Shakespeare is often noted for the witty and insightful dialogue of his luminous women. Desiderius Erasmus not so much. But fifty years before Shakespeare was born, Erasmus was writing clever little plays in Latin, called colloquies, to be performed by schoolboys like Shakespeare to de Pizan1practice Latin conversation; and those playlets were full of whip-smart women sparring with their rather dull male counterparts. There’s Maria, who trades witty barbs with her suitor, Pamphilus, in Proci et puellae (lover and lass), a colloquy that sounds a whole lot like Beatrice and Benedict, Rosalyn and Orlando, Tatania and Oberon, or Viola and Orsino. There’s Xanthippe, the shrew in Uxor (marriage) who must absolutely have been the inspiration for Kate. There’s Lucretia in Adolescentis et scorti (the teenager and the whore) from whom Falstaff gets some of his best lines. There’s the sassy, ugly cook, Margaret, in Convivium poeticum (the poetic feast), who mouths off at all her pretentious poetical guests when they question her choice of lettuce in their salad and predates any one of a number of Shakespeare’s opinionated servants, female and male. There’s the brilliantly educated Magdalia in Abbatis et eruditae (the abbot and the learned woman), modeled on Sir Thomas More’s daughter Meg, who can’t keep from laughing at her foil, an ignorant and venal abbot. Finally there is Fabulla, in Puerpera (the new mother) who argues the artist Eutrapelus to the wall when he infers that she is lucky to have a baby son rather than a daughter. He finally says of her, “I see that you are bent on single combat. For that reason, I think I’d better yield for the present … for where wars are fought with words, not even seven men are a match for one woman.” It’s a quote I’ve thought of often several times watching the recent democratic candidates in their debates!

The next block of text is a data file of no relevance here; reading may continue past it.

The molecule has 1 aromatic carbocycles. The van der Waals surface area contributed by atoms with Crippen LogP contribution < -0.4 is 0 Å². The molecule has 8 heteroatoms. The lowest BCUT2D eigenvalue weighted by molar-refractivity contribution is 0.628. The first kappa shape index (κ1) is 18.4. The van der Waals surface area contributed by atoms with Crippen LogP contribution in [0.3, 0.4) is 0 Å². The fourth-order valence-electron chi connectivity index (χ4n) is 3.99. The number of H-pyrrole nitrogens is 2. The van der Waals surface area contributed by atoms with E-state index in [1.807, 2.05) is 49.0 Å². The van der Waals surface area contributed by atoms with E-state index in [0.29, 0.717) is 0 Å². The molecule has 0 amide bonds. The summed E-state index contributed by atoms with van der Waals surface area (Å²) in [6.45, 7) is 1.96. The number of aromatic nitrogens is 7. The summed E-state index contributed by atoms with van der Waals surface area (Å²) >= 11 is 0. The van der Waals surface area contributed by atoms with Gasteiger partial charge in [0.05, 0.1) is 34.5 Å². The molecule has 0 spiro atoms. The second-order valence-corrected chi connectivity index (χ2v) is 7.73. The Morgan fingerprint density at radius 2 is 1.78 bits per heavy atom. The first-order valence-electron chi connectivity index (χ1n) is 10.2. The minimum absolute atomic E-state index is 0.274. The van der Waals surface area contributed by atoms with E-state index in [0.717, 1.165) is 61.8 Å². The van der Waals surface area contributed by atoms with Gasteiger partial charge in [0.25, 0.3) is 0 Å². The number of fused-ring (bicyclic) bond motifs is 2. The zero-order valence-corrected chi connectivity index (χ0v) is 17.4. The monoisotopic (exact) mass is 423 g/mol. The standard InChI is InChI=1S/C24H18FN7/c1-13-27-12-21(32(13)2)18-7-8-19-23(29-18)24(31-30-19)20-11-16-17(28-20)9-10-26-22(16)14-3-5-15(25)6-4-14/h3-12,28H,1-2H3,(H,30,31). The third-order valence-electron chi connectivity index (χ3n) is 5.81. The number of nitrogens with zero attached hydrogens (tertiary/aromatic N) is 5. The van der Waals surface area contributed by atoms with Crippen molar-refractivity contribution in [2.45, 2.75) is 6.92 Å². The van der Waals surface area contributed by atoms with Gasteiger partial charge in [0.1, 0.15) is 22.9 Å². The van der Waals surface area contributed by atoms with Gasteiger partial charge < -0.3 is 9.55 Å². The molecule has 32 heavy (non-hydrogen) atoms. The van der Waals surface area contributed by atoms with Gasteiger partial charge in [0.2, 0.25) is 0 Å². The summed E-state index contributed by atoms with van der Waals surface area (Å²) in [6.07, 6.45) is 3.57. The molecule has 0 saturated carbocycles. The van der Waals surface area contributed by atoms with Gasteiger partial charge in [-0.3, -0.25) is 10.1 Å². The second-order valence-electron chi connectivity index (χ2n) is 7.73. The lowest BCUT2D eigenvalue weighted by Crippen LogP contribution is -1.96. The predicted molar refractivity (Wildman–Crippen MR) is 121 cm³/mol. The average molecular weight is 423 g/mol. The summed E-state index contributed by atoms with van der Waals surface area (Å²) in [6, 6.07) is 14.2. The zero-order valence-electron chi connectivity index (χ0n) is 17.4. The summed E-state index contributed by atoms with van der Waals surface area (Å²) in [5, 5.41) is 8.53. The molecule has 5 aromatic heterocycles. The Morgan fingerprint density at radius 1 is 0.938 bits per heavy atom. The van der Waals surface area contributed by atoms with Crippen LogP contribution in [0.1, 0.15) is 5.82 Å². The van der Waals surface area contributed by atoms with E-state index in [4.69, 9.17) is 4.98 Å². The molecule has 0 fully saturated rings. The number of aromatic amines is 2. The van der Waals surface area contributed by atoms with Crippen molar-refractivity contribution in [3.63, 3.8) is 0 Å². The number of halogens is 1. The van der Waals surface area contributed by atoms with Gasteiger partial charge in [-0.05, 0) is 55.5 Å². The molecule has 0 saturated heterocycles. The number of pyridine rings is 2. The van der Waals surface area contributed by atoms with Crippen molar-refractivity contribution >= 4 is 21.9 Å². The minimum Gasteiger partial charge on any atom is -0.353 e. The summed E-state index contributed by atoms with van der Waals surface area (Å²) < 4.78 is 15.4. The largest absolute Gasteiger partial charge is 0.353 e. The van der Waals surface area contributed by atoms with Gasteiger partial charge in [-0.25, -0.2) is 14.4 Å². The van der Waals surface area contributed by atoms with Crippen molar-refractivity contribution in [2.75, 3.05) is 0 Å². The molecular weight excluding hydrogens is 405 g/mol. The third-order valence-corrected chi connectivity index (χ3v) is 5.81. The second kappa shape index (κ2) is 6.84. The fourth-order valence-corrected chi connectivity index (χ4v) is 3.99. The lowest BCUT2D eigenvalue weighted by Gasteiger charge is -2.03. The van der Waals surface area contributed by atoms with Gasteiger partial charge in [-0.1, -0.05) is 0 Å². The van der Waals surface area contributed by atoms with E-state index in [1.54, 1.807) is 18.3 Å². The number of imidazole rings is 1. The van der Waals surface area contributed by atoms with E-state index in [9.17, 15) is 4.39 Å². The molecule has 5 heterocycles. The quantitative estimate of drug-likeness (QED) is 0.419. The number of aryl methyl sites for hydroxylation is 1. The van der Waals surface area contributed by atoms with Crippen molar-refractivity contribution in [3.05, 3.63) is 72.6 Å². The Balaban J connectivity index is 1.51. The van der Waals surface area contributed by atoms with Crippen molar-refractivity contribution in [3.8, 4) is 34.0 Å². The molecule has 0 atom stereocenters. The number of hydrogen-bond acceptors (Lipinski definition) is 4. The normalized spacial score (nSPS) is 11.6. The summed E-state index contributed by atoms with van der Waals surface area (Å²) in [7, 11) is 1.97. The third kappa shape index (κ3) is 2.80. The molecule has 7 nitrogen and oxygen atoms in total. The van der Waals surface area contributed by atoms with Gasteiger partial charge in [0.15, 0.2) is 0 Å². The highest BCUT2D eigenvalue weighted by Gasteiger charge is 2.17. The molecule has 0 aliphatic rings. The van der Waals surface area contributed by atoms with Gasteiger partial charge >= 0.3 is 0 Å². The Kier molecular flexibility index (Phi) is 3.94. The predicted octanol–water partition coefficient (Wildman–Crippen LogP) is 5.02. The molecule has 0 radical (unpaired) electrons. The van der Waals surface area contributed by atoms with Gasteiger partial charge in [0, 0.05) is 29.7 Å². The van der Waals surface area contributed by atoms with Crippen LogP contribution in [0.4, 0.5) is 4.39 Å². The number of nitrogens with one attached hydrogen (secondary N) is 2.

I love Erasmus’ appreciation and admiration for the wit and wisdom of women, partly because I’m sure he was not alone, but also because I don’t know much about the history of medieval and early Renaissance feminism. Erasmus and Shakespeare surely were not the only ones who celebrated smart women, but there are not many representative models of such women in the available literature of the time. My sister-in-law turned me on to Christine de Pizan, who, one hundred years before Erasmus, earned her living as a poet, biographer of a king, and writer of The Book of the City of Ladies and The Treasure of the City of Ladies.
De Pizan was widowed with three children to raise at the age of twenty-five, and although she had friends at court, she had no income of her own. She did not wish to remarry or become a nun, so she turned to writing. At first she wrote rather conventional love poetry, which apparently sold well enough to keep her out of poverty. Then she was commissioned by the Duke of Burgundy to write the biography of his deceased brother, King Charles V. As she became more sure of her strengths as a writer, she celebrated creative and innovative women by writing the two books shown here. Both of these books and their illustrations give us a glimpse of the vibrant intellectual contributions of women to the culture and climate of the time.
She also wrote political theory from a feminist perspective. As Charles VI’s, oldest son came of age she wrote works to his mother, Queen Isabeau, that promoted wise and effective government. In The Book of the Body Politic, dedicated to the dauphin, she analyzed and described the customs and governments of societies of the time.
She lived to record some extraordinary history. Late in her life she published the poem, The Tale of Joan of Arc, after the French victory over the English at Orleans. Published just a few days after the coronation of Charles VII, she expressed renewed optimism for her adopted country. She cast Joan of Arc as the fulfilment of prophecies and a symbol for a bright future. Sadly, she died only months before that symbol was tried by an English court and burned at the stake.